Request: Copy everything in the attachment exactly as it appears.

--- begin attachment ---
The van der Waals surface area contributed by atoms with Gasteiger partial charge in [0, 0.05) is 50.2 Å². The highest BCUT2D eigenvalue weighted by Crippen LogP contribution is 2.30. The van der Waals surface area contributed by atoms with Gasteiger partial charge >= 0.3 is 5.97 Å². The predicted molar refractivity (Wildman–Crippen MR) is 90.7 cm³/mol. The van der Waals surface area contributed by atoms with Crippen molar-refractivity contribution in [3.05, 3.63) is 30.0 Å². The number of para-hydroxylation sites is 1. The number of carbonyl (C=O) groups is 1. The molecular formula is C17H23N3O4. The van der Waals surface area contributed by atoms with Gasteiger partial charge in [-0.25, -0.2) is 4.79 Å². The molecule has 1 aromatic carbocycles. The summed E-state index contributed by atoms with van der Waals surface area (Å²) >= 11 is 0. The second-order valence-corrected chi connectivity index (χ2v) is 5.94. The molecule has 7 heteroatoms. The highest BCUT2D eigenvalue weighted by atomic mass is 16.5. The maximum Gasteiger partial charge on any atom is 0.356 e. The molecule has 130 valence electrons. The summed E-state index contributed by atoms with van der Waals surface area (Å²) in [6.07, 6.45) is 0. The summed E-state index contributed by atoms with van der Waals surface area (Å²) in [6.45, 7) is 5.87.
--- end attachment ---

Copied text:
The van der Waals surface area contributed by atoms with Gasteiger partial charge in [0, 0.05) is 50.2 Å². The highest BCUT2D eigenvalue weighted by Crippen LogP contribution is 2.30. The van der Waals surface area contributed by atoms with Gasteiger partial charge >= 0.3 is 5.97 Å². The predicted molar refractivity (Wildman–Crippen MR) is 90.7 cm³/mol. The van der Waals surface area contributed by atoms with Crippen molar-refractivity contribution in [3.05, 3.63) is 30.0 Å². The number of para-hydroxylation sites is 1. The number of carbonyl (C=O) groups is 1. The molecular formula is C17H23N3O4. The van der Waals surface area contributed by atoms with Gasteiger partial charge in [-0.25, -0.2) is 4.79 Å². The molecule has 1 aromatic carbocycles. The summed E-state index contributed by atoms with van der Waals surface area (Å²) >= 11 is 0. The second-order valence-corrected chi connectivity index (χ2v) is 5.94. The molecule has 7 heteroatoms. The highest BCUT2D eigenvalue weighted by atomic mass is 16.5. The maximum Gasteiger partial charge on any atom is 0.356 e. The molecule has 130 valence electrons. The summed E-state index contributed by atoms with van der Waals surface area (Å²) in [6.07, 6.45) is 0. The summed E-state index contributed by atoms with van der Waals surface area (Å²) in [6.45, 7) is 5.87.